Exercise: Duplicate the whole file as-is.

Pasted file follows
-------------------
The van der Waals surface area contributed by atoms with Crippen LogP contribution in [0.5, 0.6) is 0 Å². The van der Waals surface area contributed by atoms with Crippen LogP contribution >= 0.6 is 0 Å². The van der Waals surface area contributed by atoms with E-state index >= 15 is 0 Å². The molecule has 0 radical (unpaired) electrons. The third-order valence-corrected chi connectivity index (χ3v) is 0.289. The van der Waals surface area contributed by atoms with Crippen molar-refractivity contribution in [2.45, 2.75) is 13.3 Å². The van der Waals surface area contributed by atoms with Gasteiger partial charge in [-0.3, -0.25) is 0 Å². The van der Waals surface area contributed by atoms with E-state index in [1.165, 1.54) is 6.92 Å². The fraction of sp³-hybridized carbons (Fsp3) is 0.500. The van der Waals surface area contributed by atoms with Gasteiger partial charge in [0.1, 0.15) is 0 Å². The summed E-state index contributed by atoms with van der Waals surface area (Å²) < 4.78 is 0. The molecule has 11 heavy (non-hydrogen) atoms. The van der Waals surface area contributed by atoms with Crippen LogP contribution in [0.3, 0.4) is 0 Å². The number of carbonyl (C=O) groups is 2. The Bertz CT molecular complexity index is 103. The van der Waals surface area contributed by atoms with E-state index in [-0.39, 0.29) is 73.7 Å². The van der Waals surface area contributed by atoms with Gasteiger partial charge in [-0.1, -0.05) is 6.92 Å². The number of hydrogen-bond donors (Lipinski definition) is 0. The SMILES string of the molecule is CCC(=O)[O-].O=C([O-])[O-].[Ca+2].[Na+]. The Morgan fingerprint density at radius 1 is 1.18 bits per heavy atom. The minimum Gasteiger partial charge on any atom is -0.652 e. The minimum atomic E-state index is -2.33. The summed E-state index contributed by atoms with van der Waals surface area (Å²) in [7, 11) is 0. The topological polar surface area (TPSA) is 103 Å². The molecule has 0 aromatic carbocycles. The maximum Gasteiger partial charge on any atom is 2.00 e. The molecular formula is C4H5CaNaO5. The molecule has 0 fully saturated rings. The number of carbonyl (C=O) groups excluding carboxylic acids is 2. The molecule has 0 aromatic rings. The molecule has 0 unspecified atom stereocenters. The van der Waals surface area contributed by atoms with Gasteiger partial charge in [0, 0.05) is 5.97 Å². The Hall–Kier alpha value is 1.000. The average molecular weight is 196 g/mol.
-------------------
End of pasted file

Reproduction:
The van der Waals surface area contributed by atoms with Crippen LogP contribution in [0.5, 0.6) is 0 Å². The van der Waals surface area contributed by atoms with Crippen LogP contribution >= 0.6 is 0 Å². The van der Waals surface area contributed by atoms with E-state index >= 15 is 0 Å². The molecule has 0 radical (unpaired) electrons. The third-order valence-corrected chi connectivity index (χ3v) is 0.289. The van der Waals surface area contributed by atoms with Crippen molar-refractivity contribution in [2.45, 2.75) is 13.3 Å². The van der Waals surface area contributed by atoms with Gasteiger partial charge in [-0.3, -0.25) is 0 Å². The van der Waals surface area contributed by atoms with E-state index in [1.165, 1.54) is 6.92 Å². The fraction of sp³-hybridized carbons (Fsp3) is 0.500. The van der Waals surface area contributed by atoms with Gasteiger partial charge in [0.1, 0.15) is 0 Å². The summed E-state index contributed by atoms with van der Waals surface area (Å²) < 4.78 is 0. The molecule has 11 heavy (non-hydrogen) atoms. The van der Waals surface area contributed by atoms with Crippen LogP contribution in [0.3, 0.4) is 0 Å². The number of carbonyl (C=O) groups is 2. The Bertz CT molecular complexity index is 103. The van der Waals surface area contributed by atoms with E-state index in [-0.39, 0.29) is 73.7 Å². The van der Waals surface area contributed by atoms with Gasteiger partial charge in [-0.1, -0.05) is 6.92 Å². The number of hydrogen-bond donors (Lipinski definition) is 0. The SMILES string of the molecule is CCC(=O)[O-].O=C([O-])[O-].[Ca+2].[Na+]. The Morgan fingerprint density at radius 1 is 1.18 bits per heavy atom. The minimum Gasteiger partial charge on any atom is -0.652 e. The minimum atomic E-state index is -2.33. The summed E-state index contributed by atoms with van der Waals surface area (Å²) in [7, 11) is 0. The topological polar surface area (TPSA) is 103 Å². The molecule has 0 aromatic carbocycles. The maximum Gasteiger partial charge on any atom is 2.00 e. The molecular formula is C4H5CaNaO5. The molecule has 0 fully saturated rings. The number of carbonyl (C=O) groups excluding carboxylic acids is 2. The molecule has 0 aromatic rings. The molecule has 0 unspecified atom stereocenters. The van der Waals surface area contributed by atoms with Gasteiger partial charge in [0, 0.05) is 5.97 Å². The Hall–Kier alpha value is 1.000. The average molecular weight is 196 g/mol.